Possible drug-associated sialolithiasis by the bicarbonate anhydrase inhibitor topiramate: A case report and literature review

Amber V. K. Buhler, Pearl Huynh, Pauline Low, Mary Von

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Topiramate is an antiepileptic drug indicated for the treatment of seizure disorders, migraine prophylaxis, and more recently, for weight loss. This new indication will likely increase use of this agent significantly. As a carbonic anhydrase inhibitor, topiramate can affect the pH of bodily fluids, and is known to increase risk of nephrolithiasis. However, as discussed here, these properties also result in an as so far unaddressed risk for development of sialoliths, calcified stones formed in the salivary duct or glands. The physiological mechanisms for stone development in the salivary gland are reviewed, and the pharmacological effects of topiramate on sialolith formation are discussed. This report describes a female patient treated with topiramate for migraine prophylaxis who subsequently presented with a sialolith in the left submandibular duct.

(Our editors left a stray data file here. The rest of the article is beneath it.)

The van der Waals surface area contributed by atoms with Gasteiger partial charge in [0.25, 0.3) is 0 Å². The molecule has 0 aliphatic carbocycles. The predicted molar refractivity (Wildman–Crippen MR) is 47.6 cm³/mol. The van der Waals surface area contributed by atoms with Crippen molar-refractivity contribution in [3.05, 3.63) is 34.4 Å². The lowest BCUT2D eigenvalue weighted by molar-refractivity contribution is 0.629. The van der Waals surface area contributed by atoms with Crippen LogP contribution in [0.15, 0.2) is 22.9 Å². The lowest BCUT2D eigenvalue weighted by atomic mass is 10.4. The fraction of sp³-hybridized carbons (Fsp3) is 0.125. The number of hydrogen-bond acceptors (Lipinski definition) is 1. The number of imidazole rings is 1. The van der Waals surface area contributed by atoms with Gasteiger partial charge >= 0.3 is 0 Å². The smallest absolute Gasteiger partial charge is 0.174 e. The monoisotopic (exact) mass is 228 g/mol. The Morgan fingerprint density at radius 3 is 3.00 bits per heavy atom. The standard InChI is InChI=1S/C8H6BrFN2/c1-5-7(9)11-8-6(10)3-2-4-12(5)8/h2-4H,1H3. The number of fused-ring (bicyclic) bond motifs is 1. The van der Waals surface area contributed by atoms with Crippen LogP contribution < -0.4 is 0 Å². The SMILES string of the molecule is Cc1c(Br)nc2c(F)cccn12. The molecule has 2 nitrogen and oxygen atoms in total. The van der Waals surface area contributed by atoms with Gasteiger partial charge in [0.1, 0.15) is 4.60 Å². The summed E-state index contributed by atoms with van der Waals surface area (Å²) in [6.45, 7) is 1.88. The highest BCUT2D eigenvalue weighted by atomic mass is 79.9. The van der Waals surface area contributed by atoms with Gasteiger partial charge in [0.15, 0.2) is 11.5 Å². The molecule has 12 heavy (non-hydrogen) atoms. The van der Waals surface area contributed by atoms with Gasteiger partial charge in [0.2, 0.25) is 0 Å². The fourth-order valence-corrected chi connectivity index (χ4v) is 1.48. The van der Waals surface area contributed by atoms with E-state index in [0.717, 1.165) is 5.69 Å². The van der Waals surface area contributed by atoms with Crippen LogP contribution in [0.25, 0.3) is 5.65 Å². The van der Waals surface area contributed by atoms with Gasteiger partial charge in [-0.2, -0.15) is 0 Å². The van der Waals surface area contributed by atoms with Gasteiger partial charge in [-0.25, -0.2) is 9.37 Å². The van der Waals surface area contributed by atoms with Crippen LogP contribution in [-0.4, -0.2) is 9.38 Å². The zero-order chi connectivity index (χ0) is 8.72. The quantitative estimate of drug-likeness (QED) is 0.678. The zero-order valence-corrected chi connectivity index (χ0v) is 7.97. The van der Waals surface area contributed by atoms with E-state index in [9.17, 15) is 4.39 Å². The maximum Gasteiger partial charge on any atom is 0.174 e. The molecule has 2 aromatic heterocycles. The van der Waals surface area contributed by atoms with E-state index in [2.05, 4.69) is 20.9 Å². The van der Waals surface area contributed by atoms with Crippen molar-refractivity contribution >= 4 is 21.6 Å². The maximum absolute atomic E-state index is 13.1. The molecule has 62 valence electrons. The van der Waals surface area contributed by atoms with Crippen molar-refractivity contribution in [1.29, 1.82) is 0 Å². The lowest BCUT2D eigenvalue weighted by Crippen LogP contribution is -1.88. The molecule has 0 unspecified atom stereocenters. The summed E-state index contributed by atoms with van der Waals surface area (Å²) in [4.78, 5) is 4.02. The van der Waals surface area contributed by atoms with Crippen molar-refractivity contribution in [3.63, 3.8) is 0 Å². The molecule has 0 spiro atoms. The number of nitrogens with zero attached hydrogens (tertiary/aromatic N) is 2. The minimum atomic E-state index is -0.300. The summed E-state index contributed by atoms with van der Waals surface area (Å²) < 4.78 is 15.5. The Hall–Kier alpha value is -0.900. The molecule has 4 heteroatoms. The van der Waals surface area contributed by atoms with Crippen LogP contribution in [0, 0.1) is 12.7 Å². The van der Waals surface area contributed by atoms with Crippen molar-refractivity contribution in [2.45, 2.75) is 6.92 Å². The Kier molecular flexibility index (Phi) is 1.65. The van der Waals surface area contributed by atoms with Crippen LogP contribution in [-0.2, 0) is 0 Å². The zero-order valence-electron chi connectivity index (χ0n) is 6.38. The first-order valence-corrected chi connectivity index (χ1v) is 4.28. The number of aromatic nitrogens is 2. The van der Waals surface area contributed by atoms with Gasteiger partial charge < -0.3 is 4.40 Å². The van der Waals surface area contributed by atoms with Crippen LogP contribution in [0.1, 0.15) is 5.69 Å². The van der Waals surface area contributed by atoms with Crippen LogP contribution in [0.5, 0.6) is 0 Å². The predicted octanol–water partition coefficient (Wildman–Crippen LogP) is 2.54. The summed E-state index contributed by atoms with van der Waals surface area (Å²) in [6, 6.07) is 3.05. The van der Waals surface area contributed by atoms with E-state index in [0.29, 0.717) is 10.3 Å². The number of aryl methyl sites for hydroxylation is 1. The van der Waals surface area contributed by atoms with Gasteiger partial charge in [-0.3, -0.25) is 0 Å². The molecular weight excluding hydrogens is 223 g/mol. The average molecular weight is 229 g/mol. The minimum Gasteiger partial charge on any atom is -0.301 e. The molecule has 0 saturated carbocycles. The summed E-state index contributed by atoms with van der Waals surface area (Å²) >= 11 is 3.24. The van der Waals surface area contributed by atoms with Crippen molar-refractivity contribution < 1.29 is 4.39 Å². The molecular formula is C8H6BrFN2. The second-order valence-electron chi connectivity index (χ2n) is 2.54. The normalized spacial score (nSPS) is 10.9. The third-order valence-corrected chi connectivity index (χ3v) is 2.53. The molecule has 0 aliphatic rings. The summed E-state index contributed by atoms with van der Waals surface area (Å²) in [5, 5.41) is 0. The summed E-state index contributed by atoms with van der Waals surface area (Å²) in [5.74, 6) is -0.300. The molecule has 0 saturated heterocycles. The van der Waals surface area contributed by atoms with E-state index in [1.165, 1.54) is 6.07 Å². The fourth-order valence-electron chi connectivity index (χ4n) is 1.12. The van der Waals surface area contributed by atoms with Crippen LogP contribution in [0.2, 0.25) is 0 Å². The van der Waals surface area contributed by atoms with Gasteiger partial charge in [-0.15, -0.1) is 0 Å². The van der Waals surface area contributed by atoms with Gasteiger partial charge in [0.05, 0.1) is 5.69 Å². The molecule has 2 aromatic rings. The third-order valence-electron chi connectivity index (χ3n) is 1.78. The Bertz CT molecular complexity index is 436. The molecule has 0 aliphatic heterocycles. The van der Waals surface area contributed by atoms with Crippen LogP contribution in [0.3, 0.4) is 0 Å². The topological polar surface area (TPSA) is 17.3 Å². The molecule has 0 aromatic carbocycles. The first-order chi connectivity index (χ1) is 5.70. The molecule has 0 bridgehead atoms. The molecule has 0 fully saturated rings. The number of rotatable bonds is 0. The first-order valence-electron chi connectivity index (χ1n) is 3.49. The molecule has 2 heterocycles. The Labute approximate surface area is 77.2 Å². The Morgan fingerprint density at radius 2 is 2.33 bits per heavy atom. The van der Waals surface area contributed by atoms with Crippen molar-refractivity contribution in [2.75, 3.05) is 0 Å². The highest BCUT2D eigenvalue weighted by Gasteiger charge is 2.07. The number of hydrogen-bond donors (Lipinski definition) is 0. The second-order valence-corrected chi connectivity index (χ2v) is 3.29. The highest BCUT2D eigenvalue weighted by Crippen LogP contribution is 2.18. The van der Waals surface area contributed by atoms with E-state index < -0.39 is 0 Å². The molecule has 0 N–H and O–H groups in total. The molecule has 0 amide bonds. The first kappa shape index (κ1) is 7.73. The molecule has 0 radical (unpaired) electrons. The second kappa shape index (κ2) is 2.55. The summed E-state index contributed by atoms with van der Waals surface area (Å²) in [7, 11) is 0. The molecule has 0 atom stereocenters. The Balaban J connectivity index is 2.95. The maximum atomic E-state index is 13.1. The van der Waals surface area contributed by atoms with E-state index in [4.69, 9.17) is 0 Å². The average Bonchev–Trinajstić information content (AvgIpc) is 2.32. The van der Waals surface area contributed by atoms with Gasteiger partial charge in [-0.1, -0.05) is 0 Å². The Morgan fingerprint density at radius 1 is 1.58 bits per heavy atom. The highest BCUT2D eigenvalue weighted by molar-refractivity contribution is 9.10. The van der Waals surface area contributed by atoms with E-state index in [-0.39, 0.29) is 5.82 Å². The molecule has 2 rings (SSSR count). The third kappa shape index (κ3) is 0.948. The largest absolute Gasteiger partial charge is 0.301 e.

Disclosures: This study did not receive any sponsorship or funding from the industry, government, or institution within the last 2 years and during the time in which the case was written and reviewed.
Original languageEnglish
Pages (from-to)2447–2452
Number of pages6
JournalBritish Journal of Oral and Maxillofacial Surgery
Issue number12
Early online date20 May 2016
Publication statusPublished - 12 Dec 2016

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